A Close Shave

BY ALEXA CHERRY
For the UAS Whalesong

I gained an interest in Sweeney Todd well before I came to college. It was around that time that my fascination with    angry men with dubious morals and homicidal tendencies was at its peak – I had seen the 2004 version of Phantom of the Opera (as well as reading the original Leroux novel and Susan Kay spinoff), as well as the movie V for Vendetta. So when I found out that there was yet another story about a similar character, I was intrigued. However, for various reasons, I never listened to the soundtrack or saw the musical (even after the film version starring Johnny Depp came out). And, after someone spoiled the ending for me in my freshman year theater appreciation class, I wasn’t sure I wanted to see it. But then Perseverance Theater decided to put on a performance, and a lot of my friends went and came back with rave reviews, making me determine that the Time Had Come for me to see if Sweeney Todd was everything I had wanted it to be over the years.

But first – for those of you who have perhaps not seen Tim Burton’s 2007 film adaptation and are curious as to what Sweeney Todd is even about – a bit of plot summary. The musical warns “To seek revenge may lead to Hell, but everyone does it (though seldom as well as Sweeney Todd).” Returning to London after being wrongfully convicted of a crime and sentenced to life in Australian prison, Todd wants revenge on the man who did him wrong – Judge Turpin, a skeevy man with skeevier motives. I don’t want to give too much away, but I can tell you this: entering the theater, I was met with a sign that stated “This production contains haze, strobe effects, gunshots, and e-cigarette and e-cigar smoking” – indicating the wild ride ahead.

Sweeney Todd is a musical that takes itself and its grimdark subject matter seriously while also being absolutely charming and whimsical at times. After Todd declares that he hates not only Judge Turpin, but also every other human on the face of the earth, his friend and landlord Mrs. Lovett suggests (spoiler ahead!) that he start offering shaves to beggars and homeless people and killing them  so that they have a fresh supply of meat for her pie shop. This is immediately followed by a musical number about how what Mrs. Lovett herself has confirmed are the “worst pies in London” have become the best. In act 2, as things begin to come to a climax, we’re treated to a brief reprise from the drama when Mrs. Lovett sings to a brooding and murderous Sweeney about how great it would be if they just took up and ran away to live by the seaside together. There is even a song about hair growth gel! And yet, even the very first lines of the opening song hint at some of the darker material to be found within the play: “Attend the tale of Sweeney Todd! His face was pale and his eye was odd! He shaved the faces of gentlemen who never thereafter were heard of again.”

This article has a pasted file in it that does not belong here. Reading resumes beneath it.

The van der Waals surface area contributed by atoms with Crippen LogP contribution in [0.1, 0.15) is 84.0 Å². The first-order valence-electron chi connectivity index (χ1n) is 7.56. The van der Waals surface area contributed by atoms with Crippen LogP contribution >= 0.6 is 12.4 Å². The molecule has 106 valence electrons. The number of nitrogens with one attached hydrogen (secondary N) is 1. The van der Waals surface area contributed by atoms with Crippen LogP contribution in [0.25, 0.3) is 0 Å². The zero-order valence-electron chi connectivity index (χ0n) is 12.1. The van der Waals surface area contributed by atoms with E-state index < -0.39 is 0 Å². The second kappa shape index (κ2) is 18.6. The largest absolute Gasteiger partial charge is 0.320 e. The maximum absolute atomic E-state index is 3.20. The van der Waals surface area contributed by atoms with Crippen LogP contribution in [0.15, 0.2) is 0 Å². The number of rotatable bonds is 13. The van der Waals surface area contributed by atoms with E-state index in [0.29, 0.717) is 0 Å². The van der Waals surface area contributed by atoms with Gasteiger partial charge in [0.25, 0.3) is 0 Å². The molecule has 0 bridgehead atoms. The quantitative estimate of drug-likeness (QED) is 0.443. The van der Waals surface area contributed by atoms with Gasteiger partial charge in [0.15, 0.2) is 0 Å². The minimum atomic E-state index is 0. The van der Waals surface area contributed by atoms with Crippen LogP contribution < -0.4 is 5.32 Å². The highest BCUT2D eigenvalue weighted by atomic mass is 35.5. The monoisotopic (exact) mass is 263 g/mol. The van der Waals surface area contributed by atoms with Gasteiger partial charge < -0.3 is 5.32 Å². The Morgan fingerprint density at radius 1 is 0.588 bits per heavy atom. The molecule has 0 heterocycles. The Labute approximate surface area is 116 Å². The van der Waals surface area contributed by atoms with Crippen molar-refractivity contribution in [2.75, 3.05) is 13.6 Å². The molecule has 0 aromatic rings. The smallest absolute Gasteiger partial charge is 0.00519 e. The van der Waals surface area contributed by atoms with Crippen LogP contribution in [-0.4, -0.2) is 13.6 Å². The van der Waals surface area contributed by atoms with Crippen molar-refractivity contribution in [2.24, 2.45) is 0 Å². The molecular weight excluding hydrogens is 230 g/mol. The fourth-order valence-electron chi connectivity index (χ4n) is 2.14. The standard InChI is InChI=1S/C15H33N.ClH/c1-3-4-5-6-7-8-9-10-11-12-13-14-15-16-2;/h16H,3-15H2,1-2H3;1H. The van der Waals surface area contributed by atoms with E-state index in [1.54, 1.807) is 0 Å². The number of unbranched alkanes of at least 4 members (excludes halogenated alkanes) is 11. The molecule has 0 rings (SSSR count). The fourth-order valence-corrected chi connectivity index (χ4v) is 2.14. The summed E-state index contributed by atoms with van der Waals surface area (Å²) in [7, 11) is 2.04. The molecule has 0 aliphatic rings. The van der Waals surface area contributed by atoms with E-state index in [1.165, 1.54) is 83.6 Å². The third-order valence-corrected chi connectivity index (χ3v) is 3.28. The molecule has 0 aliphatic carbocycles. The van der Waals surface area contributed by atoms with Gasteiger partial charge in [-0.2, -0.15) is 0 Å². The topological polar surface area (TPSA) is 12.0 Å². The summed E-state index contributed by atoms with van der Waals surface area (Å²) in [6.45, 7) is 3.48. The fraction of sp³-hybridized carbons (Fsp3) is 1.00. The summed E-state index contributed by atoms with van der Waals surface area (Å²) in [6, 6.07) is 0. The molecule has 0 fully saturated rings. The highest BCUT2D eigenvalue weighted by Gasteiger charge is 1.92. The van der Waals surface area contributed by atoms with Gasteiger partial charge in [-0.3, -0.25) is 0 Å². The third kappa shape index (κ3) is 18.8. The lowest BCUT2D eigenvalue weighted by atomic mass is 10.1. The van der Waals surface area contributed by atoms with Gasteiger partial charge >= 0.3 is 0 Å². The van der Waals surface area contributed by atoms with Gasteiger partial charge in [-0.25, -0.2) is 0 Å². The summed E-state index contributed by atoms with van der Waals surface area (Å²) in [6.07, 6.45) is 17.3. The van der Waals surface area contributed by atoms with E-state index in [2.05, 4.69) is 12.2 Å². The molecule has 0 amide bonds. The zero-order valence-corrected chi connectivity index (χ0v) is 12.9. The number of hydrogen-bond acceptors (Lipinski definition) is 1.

Overall, I would have to say that my Sweeney Todd experience was worth every penny I spent on it. The songs were great, the performance and choreography were amazing, and the acting was superb. Enrique Bravo, the star of the show, was both good-looking and good at his job (at one point he made eye contact with me and I actually flinched); his supporting actors were also superb (the actress who played Johanna, especially, had an absolutely stunning voice); and when the play was over, it received an immediate standing ovation, which it well deserved. I was even willing to forgive its myriad of unapologetic puns – at one point, Sweeney tells an unsuspecting victim “I am at your disposal” and I had to stifle a groan. But they even managed to incorporate those flawlessly, so it can be forgiven.

Sweeney Todd was truly an Experience, and I only wish I’d had a chance to see it sooner. I’ve said a lot about it here, but if I could have said only one thing, it would probably be the same as what everyone had to say about Mrs. Lovett’s meat pies:
God, that’s good!

Advertisements

Leave a Reply

Fill in your details below or click an icon to log in:

WordPress.com Logo

You are commenting using your WordPress.com account. Log Out / Change )

Twitter picture

You are commenting using your Twitter account. Log Out / Change )

Facebook photo

You are commenting using your Facebook account. Log Out / Change )

Google+ photo

You are commenting using your Google+ account. Log Out / Change )

Connecting to %s